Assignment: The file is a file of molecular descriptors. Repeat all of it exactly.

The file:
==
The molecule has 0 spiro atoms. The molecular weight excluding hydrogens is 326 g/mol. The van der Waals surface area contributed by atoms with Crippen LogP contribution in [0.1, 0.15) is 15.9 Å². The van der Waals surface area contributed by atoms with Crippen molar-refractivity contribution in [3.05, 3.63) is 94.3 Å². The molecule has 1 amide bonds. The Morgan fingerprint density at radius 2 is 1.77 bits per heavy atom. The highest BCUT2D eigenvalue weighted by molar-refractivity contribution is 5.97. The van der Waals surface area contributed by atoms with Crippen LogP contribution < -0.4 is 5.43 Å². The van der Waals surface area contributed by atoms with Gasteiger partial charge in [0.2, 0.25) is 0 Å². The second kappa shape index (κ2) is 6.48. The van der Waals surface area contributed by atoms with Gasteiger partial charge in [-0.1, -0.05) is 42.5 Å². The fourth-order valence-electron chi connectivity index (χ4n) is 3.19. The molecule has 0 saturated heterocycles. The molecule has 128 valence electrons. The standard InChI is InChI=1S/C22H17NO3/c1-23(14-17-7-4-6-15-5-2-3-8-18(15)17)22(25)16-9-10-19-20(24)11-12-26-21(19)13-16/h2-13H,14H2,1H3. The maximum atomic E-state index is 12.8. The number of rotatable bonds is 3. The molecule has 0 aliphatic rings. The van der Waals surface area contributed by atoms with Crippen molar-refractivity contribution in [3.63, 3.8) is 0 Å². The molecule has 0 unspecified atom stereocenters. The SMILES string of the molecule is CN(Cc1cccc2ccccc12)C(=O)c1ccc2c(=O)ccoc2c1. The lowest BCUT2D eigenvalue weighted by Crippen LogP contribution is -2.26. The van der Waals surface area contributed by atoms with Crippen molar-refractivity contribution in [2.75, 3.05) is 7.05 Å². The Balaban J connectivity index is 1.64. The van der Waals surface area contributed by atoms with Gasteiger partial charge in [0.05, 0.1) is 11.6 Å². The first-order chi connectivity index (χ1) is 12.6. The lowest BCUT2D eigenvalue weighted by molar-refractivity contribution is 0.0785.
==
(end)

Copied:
The molecule has 0 spiro atoms. The molecular weight excluding hydrogens is 326 g/mol. The van der Waals surface area contributed by atoms with Crippen LogP contribution in [0.1, 0.15) is 15.9 Å². The van der Waals surface area contributed by atoms with Crippen molar-refractivity contribution in [3.05, 3.63) is 94.3 Å². The molecule has 1 amide bonds. The Morgan fingerprint density at radius 2 is 1.77 bits per heavy atom. The highest BCUT2D eigenvalue weighted by molar-refractivity contribution is 5.97. The van der Waals surface area contributed by atoms with Crippen LogP contribution < -0.4 is 5.43 Å². The van der Waals surface area contributed by atoms with Gasteiger partial charge in [0.2, 0.25) is 0 Å². The second kappa shape index (κ2) is 6.48. The van der Waals surface area contributed by atoms with Gasteiger partial charge in [-0.1, -0.05) is 42.5 Å². The fourth-order valence-electron chi connectivity index (χ4n) is 3.19. The molecule has 0 saturated heterocycles. The molecule has 128 valence electrons. The standard InChI is InChI=1S/C22H17NO3/c1-23(14-17-7-4-6-15-5-2-3-8-18(15)17)22(25)16-9-10-19-20(24)11-12-26-21(19)13-16/h2-13H,14H2,1H3. The maximum atomic E-state index is 12.8. The number of rotatable bonds is 3. The molecule has 0 aliphatic rings. The van der Waals surface area contributed by atoms with Crippen molar-refractivity contribution in [3.63, 3.8) is 0 Å². The molecule has 0 unspecified atom stereocenters. The SMILES string of the molecule is CN(Cc1cccc2ccccc12)C(=O)c1ccc2c(=O)ccoc2c1. The lowest BCUT2D eigenvalue weighted by Crippen LogP contribution is -2.26. The van der Waals surface area contributed by atoms with Crippen molar-refractivity contribution in [2.75, 3.05) is 7.05 Å². The Balaban J connectivity index is 1.64. The van der Waals surface area contributed by atoms with Gasteiger partial charge in [0.05, 0.1) is 11.6 Å². The first-order chi connectivity index (χ1) is 12.6. The lowest BCUT2D eigenvalue weighted by molar-refractivity contribution is 0.0785.